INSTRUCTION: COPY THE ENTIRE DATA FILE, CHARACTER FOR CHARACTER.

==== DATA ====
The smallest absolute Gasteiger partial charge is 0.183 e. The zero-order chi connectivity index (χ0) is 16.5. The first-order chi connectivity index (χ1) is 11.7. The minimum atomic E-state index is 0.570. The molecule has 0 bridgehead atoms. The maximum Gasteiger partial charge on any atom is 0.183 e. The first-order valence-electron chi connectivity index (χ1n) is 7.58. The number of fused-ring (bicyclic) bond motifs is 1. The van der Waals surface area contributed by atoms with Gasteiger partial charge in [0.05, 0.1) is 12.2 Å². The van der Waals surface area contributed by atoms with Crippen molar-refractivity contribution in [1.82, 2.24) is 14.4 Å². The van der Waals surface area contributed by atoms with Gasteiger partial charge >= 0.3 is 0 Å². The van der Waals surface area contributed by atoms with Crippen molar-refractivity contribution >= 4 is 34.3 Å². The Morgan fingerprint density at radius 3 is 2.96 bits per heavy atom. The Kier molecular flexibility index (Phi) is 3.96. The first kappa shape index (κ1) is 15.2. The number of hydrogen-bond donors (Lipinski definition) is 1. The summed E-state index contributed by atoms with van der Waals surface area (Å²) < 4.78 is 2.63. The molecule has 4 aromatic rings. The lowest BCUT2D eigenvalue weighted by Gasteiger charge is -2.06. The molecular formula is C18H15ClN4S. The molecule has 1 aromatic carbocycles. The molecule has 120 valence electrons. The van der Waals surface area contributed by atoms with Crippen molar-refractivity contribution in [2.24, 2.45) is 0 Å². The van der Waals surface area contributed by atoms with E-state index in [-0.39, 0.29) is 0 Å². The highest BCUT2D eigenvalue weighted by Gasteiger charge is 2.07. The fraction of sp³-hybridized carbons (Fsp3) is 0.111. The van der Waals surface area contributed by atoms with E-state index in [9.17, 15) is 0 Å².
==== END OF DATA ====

The smallest absolute Gasteiger partial charge is 0.183 e. The zero-order chi connectivity index (χ0) is 16.5. The first-order chi connectivity index (χ1) is 11.7. The minimum atomic E-state index is 0.570. The molecule has 0 bridgehead atoms. The maximum Gasteiger partial charge on any atom is 0.183 e. The first-order valence-electron chi connectivity index (χ1n) is 7.58. The number of fused-ring (bicyclic) bond motifs is 1. The van der Waals surface area contributed by atoms with Gasteiger partial charge in [0.05, 0.1) is 12.2 Å². The van der Waals surface area contributed by atoms with Crippen molar-refractivity contribution in [1.82, 2.24) is 14.4 Å². The van der Waals surface area contributed by atoms with Gasteiger partial charge >= 0.3 is 0 Å². The van der Waals surface area contributed by atoms with Crippen molar-refractivity contribution >= 4 is 34.3 Å². The Morgan fingerprint density at radius 3 is 2.96 bits per heavy atom. The Kier molecular flexibility index (Phi) is 3.96. The first kappa shape index (κ1) is 15.2. The number of hydrogen-bond donors (Lipinski definition) is 1. The summed E-state index contributed by atoms with van der Waals surface area (Å²) < 4.78 is 2.63. The molecule has 4 aromatic rings. The lowest BCUT2D eigenvalue weighted by Gasteiger charge is -2.06. The molecular formula is C18H15ClN4S. The molecule has 1 aromatic carbocycles. The molecule has 120 valence electrons. The van der Waals surface area contributed by atoms with Crippen molar-refractivity contribution in [2.24, 2.45) is 0 Å². The van der Waals surface area contributed by atoms with E-state index in [-0.39, 0.29) is 0 Å². The highest BCUT2D eigenvalue weighted by Gasteiger charge is 2.07. The fraction of sp³-hybridized carbons (Fsp3) is 0.111. The van der Waals surface area contributed by atoms with E-state index in [9.17, 15) is 0 Å².